The average service time (in milliseconds) for I/O requests that were issued to the device. Warning! Do not trust this field any more. This field will be removed in a future sysstat version.

Here’s some info about that:


await is the average time from when a request is put in the queue to when it is complete. It is a combination of the queue length and the average service time.  It’s usually more revealing to look at them separately. Obviously, this value is highly dependent on how much items are in the queue.

As soon as the service time jumps up, there are more requests coming in each second than being completed, the queues grow, and await shoots up.

In general, if you find that await show a dramatic amplification of increases in service time, it usually means that the device is just barely able to keep up with the input rate, so any slowdown causes massive queuing.

Another question to ask is what latencies are acceptable? Do you have a best-practice number that will fit all applications? No. Why? Because each application is different. You should not look at I/O stats and decide that you have a problem with your storage. You must first understand whether your application suffers from I/O wait and only then look at the storage performance.

r/s and w/s

These numbers tell you the rate at which the device is servicing I/O requests, but if they drop, it doesn’t really mean much.  They could drop because disk subsystem is having problems, or because the application is submitting few requests.

rkB/s and wkB/s

High values in rkB/s and wkB/s suggest an I/O bottleneck. Dividing this number by reads/writes per second gives you the average request size.


Computed as described above, this gives an idea on how random your I/O is. In general if this number is below 16 (16 * 512 bytes = 8KB), you are doing extremely random I/O. If this number is low (<50), you are going to be IOPS limited.  If it’s high (>100), you are likely to be bandwidth limited.


This indicates how many requests are queued waiting to be serviced.  The maximum number this can be is found in /sys/block/<device>/queue/nr_requests.  By default, the max is 128.  If you are seeing numbers approaching this level, it means that your application is making requests faster than disk subsystem can service them.

If the svctm looks good but your application still is running slower than you expect, the other numbers can help diagnose why.  If avgqu-sz gets big (>30), your application is submitting more requests per second than the volume can handle.  The solution for EBS for example is to stripe across multiple EBS volumes using LVM or RAID-0.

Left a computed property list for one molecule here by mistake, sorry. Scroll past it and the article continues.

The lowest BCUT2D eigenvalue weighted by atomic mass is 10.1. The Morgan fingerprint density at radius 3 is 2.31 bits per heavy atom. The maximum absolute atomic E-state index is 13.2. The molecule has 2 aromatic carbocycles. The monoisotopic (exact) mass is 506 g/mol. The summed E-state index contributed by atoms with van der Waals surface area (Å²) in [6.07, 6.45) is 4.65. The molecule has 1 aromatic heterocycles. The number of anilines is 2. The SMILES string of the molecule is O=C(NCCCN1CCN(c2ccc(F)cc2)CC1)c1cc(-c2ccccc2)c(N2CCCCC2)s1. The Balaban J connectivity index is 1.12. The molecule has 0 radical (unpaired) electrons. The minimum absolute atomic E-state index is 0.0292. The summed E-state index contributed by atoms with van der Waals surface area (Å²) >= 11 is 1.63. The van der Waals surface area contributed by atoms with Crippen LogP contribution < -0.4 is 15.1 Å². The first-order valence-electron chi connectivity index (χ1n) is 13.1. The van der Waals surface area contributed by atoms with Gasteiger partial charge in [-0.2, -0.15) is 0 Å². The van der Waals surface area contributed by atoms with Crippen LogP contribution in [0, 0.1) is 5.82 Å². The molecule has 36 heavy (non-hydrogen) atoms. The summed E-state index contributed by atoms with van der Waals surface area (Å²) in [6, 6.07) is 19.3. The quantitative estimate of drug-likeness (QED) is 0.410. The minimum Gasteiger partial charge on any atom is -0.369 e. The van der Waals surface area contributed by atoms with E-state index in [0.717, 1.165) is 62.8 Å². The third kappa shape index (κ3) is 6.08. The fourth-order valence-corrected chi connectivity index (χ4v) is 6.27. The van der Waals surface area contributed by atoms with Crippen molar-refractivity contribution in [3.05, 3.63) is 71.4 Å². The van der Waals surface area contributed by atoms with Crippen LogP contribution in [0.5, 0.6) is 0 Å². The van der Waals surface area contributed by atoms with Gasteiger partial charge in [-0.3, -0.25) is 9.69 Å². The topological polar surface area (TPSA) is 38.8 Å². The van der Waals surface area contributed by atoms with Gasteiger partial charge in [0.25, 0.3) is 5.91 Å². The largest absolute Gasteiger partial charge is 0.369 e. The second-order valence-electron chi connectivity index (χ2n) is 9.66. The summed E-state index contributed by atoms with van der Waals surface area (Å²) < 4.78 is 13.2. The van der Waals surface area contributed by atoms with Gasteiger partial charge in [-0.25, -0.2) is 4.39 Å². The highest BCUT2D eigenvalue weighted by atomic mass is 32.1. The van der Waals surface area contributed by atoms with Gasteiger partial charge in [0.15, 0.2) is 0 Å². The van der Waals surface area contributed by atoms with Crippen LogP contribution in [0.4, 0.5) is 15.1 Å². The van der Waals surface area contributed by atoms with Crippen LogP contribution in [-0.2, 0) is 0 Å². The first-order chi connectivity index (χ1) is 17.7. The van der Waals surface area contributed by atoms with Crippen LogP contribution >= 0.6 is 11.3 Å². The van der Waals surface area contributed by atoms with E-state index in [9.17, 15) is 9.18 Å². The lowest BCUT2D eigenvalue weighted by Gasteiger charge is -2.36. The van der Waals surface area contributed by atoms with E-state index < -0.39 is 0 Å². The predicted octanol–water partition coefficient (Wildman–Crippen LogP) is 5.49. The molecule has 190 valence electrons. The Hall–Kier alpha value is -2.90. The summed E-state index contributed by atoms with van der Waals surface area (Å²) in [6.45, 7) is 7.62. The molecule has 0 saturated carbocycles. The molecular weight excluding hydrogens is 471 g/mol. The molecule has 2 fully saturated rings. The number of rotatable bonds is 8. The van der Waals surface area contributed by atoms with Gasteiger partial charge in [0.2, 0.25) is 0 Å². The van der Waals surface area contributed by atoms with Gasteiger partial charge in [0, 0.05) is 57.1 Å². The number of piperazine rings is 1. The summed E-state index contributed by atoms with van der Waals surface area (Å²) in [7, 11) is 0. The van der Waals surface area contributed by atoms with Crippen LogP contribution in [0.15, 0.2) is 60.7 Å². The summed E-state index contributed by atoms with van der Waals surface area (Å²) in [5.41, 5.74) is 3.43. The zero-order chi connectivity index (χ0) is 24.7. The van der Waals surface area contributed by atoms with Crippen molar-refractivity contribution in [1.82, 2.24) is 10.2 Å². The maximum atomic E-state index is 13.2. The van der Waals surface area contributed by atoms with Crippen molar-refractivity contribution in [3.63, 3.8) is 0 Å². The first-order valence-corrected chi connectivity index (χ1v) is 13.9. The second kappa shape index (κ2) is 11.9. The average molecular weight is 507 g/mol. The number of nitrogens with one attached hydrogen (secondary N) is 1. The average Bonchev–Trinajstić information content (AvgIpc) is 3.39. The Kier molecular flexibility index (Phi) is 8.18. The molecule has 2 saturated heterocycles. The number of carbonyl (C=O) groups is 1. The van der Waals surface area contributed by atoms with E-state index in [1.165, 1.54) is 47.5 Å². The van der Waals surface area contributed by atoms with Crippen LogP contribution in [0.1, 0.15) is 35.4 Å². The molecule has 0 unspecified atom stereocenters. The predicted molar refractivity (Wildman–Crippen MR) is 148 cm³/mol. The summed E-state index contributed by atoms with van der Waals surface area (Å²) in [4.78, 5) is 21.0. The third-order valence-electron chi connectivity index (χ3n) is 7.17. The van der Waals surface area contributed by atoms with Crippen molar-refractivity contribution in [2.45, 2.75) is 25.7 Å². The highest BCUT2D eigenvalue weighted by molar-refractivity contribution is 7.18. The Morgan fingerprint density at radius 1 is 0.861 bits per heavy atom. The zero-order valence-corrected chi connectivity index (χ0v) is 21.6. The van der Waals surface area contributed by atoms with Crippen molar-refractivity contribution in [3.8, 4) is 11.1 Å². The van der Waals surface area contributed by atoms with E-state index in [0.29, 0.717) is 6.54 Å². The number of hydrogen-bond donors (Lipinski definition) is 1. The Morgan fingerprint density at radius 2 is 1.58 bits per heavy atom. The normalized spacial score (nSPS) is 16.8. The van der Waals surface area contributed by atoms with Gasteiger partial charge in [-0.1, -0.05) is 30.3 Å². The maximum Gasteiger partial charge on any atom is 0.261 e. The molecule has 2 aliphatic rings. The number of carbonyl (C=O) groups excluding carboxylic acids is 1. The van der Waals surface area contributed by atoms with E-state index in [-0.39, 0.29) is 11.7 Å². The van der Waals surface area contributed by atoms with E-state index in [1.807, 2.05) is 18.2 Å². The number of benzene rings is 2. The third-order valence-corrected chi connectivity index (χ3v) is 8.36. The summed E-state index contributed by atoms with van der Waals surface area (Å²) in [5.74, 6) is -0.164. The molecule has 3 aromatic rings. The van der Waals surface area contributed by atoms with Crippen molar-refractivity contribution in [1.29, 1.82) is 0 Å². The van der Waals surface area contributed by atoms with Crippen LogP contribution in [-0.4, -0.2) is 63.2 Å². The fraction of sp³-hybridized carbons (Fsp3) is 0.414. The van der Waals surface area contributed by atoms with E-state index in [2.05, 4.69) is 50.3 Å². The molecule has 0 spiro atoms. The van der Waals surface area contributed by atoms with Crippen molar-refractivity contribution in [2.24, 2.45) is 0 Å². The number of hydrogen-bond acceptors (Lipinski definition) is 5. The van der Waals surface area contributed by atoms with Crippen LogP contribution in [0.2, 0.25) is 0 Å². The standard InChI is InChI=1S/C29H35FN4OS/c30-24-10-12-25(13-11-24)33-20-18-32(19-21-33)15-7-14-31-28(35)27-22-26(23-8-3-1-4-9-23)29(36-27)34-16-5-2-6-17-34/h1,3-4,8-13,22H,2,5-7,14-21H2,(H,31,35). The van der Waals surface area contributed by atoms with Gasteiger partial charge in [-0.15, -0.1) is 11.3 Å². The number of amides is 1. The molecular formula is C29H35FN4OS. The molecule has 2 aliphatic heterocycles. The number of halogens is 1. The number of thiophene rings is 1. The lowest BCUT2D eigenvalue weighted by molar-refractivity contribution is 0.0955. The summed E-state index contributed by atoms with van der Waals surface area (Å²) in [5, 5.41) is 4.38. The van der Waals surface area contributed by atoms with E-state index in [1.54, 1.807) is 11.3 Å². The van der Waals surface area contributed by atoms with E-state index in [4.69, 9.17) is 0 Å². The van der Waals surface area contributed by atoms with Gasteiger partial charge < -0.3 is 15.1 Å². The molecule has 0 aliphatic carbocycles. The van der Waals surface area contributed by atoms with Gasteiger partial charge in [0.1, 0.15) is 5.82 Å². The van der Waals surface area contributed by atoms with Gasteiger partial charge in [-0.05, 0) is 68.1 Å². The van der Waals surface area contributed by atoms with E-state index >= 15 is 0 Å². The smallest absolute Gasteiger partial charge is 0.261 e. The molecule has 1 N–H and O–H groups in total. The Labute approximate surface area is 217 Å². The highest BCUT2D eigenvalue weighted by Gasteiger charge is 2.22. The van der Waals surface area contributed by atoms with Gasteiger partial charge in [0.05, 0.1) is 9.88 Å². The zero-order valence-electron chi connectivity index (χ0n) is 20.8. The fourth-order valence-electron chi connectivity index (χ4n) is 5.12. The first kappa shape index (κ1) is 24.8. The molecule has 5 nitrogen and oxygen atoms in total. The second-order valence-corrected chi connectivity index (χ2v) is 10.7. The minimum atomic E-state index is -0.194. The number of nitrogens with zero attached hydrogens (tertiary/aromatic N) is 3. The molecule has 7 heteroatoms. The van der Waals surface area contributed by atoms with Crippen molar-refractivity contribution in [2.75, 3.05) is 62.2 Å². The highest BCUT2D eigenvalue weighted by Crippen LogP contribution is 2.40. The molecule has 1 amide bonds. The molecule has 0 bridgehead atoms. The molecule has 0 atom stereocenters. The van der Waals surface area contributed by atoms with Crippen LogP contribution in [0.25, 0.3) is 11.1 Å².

As file systems are using RAM-based cache and performing more asynchronous disk I/O, what the application experiences can vastly differ to what the disks are doing.

Since svctm and await combine reads and writes, on a server with RAID and battery backed write cache, reads and writes will have very different behavior (writes should complete (to the RAID write cache) in just about zero milliseconds, reads should take approximately the theoretical average time possible on the underlying disk subsystem).


The svctm statistic is most interesting for any heavy-write transactional database server, as it translates directly to the transaction commit time. Average queue size (avgqu-sz) is another popular metric in the DBA circles. Ideally, the queue size (avgqu-sz) for a single disk should be in single digits, which means that the underlying device is well matched to the I/O load generated by the application.

When discussing storage performance of many RDBMS applications, I/O latency is also one of the most important topics.

If the database system suffers from a storage I/O bottleneck you would have seen higher amount of IOPS and/or high throughput.


What can you calculate from the iostat? For example, how volume is performing: IOPS @ N ms average latency, with a X:Y read:write mix.

A post on how iostat calculates its values: